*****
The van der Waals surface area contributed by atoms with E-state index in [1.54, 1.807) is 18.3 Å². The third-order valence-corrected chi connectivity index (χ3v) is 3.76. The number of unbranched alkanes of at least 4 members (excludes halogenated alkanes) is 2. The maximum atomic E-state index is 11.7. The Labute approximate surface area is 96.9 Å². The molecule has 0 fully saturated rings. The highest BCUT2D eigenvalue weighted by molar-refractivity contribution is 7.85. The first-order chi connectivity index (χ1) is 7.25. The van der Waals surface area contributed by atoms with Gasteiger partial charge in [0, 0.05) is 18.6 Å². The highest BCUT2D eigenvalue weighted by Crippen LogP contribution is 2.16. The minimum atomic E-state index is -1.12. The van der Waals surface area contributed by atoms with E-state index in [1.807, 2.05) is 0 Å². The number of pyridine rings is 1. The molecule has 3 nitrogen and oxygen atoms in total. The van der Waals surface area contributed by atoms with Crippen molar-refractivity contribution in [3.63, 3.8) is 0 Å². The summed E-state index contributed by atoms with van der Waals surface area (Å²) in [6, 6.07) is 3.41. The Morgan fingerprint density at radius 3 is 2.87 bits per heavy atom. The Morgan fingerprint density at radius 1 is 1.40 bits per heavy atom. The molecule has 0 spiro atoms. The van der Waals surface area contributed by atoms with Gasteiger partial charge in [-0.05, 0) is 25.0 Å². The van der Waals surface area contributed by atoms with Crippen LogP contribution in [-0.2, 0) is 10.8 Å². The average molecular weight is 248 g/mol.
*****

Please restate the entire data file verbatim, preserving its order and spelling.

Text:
The van der Waals surface area contributed by atoms with E-state index in [1.54, 1.807) is 18.3 Å². The third-order valence-corrected chi connectivity index (χ3v) is 3.76. The number of unbranched alkanes of at least 4 members (excludes halogenated alkanes) is 2. The maximum atomic E-state index is 11.7. The Labute approximate surface area is 96.9 Å². The molecule has 0 fully saturated rings. The highest BCUT2D eigenvalue weighted by molar-refractivity contribution is 7.85. The first-order chi connectivity index (χ1) is 7.25. The van der Waals surface area contributed by atoms with Gasteiger partial charge in [0, 0.05) is 18.6 Å². The highest BCUT2D eigenvalue weighted by Crippen LogP contribution is 2.16. The minimum atomic E-state index is -1.12. The van der Waals surface area contributed by atoms with E-state index in [1.807, 2.05) is 0 Å². The number of pyridine rings is 1. The molecule has 3 nitrogen and oxygen atoms in total. The van der Waals surface area contributed by atoms with Crippen molar-refractivity contribution in [3.63, 3.8) is 0 Å². The summed E-state index contributed by atoms with van der Waals surface area (Å²) in [6, 6.07) is 3.41. The Morgan fingerprint density at radius 3 is 2.87 bits per heavy atom. The Morgan fingerprint density at radius 1 is 1.40 bits per heavy atom. The molecule has 0 spiro atoms. The van der Waals surface area contributed by atoms with Gasteiger partial charge in [-0.05, 0) is 25.0 Å². The van der Waals surface area contributed by atoms with Crippen LogP contribution in [-0.2, 0) is 10.8 Å². The average molecular weight is 248 g/mol.